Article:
The Wild West saw a wide assortment of different cowboys, each with his own look. In spite of the wide range of ‘off-the-peg’ costumes available, many people can put together their own cowboy outfit with the help of a few accessories.  Most traditional western cowboys preferred plain styles and dark colours and cowboy hats are essential. The only relief from the sombre image was the brightly coloured kerchief worn around the neck. Chaps – leather-style breeches in open or wraparound style may also be worn.  If you are going with a partner, the use of a horse costume might also be of interest.

Aside from the more traditional cowboy images, there are also fictional cowboy heroes you can choose from, such as Woody from Toy Story or The Lone Ranger, with his Native American sidekick, Tonto.

Technically ‘cowgirls’ as such, did not exist, as the real Wild West made no distinction between the sexes. Women who worked ‘out on the range’ wore the same practical clothing and did the same sort of work where possible. All were equal and many developed their own ranching and droving businesses. In the world of costuming there are, of course a large number of excellent cowgirl costumes available, some of which are based on skirts and tops rather than the typical jeans look.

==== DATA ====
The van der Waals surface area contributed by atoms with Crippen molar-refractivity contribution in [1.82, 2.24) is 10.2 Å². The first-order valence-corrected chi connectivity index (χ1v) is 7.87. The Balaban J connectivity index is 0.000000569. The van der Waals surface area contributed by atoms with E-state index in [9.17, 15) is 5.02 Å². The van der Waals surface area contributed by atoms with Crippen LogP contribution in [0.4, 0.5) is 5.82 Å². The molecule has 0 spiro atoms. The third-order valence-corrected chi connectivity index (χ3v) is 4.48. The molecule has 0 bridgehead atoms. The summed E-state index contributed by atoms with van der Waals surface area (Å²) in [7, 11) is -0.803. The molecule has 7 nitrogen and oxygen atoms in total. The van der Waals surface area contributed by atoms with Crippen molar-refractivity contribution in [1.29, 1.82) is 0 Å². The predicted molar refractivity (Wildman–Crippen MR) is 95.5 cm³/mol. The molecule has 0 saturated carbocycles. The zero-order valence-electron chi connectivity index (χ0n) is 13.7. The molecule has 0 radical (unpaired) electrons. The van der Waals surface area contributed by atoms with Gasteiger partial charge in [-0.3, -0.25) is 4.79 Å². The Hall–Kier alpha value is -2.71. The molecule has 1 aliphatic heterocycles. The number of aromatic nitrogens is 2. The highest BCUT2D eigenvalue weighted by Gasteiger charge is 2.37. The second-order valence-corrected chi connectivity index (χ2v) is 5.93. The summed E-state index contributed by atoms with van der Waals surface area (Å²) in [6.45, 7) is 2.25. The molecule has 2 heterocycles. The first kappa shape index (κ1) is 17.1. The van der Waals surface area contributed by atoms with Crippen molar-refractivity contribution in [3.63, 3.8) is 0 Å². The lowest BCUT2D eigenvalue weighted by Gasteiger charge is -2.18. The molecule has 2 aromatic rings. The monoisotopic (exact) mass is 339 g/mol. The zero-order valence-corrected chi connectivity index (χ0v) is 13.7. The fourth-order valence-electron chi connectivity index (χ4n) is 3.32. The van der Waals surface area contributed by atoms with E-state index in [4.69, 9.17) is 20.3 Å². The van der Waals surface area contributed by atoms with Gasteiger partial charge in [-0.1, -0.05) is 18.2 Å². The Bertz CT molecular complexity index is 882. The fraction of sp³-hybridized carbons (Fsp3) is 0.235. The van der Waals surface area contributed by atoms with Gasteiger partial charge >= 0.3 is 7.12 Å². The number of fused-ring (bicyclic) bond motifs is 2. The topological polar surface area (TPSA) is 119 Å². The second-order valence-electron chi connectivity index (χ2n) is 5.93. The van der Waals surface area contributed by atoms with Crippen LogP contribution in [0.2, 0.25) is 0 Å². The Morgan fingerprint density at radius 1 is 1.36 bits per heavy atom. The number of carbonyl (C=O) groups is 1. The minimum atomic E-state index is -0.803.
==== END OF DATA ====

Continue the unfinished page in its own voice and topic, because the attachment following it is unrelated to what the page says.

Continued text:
Nowadays it is more PC to call them Native Americans rather than Indians and Squaws.  There are a variety of costumes on the market, some more covered up than others. We also offer a range of Indian accessories such as weapons and headdresses.   

Native Indian Brave (Male) – This is one costume where you might want to skip authenticity – an Indian brave on the warpath was truly stripped for action, wearing only a breechclout (a strip of narrow cloth which passed through the legs and over a belt, hanging down at the front and back) and leggings (two side-fringed trouser-leg-like items which attached to the same belt). Although vests were worn at other times, they were too hot to be worn in action and could be a hindrance in battle. An alternative to the Breechclout was a form of apron consisting of two squares of decorated cloth tied at the hips. There are plenty of more practical outfits more suitable to our colder climate on the market.